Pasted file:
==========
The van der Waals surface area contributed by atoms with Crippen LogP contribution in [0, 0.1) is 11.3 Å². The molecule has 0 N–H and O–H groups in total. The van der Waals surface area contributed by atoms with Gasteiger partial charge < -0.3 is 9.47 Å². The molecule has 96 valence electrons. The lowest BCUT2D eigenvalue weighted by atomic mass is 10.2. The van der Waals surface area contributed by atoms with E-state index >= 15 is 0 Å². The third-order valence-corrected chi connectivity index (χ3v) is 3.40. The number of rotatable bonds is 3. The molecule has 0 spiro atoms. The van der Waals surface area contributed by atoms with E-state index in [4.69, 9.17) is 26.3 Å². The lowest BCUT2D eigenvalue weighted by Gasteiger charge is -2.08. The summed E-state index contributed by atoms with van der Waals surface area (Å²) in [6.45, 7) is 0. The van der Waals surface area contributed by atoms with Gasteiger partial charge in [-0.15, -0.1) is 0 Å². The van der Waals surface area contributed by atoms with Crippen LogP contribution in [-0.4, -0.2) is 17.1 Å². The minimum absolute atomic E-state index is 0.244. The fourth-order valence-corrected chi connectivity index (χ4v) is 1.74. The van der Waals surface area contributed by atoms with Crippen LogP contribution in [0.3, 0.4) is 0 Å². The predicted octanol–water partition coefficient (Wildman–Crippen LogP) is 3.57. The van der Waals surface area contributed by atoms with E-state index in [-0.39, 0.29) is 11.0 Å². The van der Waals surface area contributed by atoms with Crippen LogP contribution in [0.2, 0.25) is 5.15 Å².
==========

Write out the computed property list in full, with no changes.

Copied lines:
The van der Waals surface area contributed by atoms with Crippen LogP contribution in [0, 0.1) is 11.3 Å². The molecule has 0 N–H and O–H groups in total. The van der Waals surface area contributed by atoms with Gasteiger partial charge < -0.3 is 9.47 Å². The molecule has 96 valence electrons. The lowest BCUT2D eigenvalue weighted by atomic mass is 10.2. The van der Waals surface area contributed by atoms with E-state index >= 15 is 0 Å². The third-order valence-corrected chi connectivity index (χ3v) is 3.40. The number of rotatable bonds is 3. The molecule has 0 spiro atoms. The van der Waals surface area contributed by atoms with E-state index in [4.69, 9.17) is 26.3 Å². The lowest BCUT2D eigenvalue weighted by Gasteiger charge is -2.08. The summed E-state index contributed by atoms with van der Waals surface area (Å²) in [6.45, 7) is 0. The van der Waals surface area contributed by atoms with Gasteiger partial charge in [-0.15, -0.1) is 0 Å². The van der Waals surface area contributed by atoms with Crippen LogP contribution in [-0.4, -0.2) is 17.1 Å². The minimum absolute atomic E-state index is 0.244. The fourth-order valence-corrected chi connectivity index (χ4v) is 1.74. The van der Waals surface area contributed by atoms with Crippen LogP contribution in [0.3, 0.4) is 0 Å². The predicted octanol–water partition coefficient (Wildman–Crippen LogP) is 3.57. The van der Waals surface area contributed by atoms with E-state index in [-0.39, 0.29) is 11.0 Å². The van der Waals surface area contributed by atoms with Crippen LogP contribution in [0.2, 0.25) is 5.15 Å².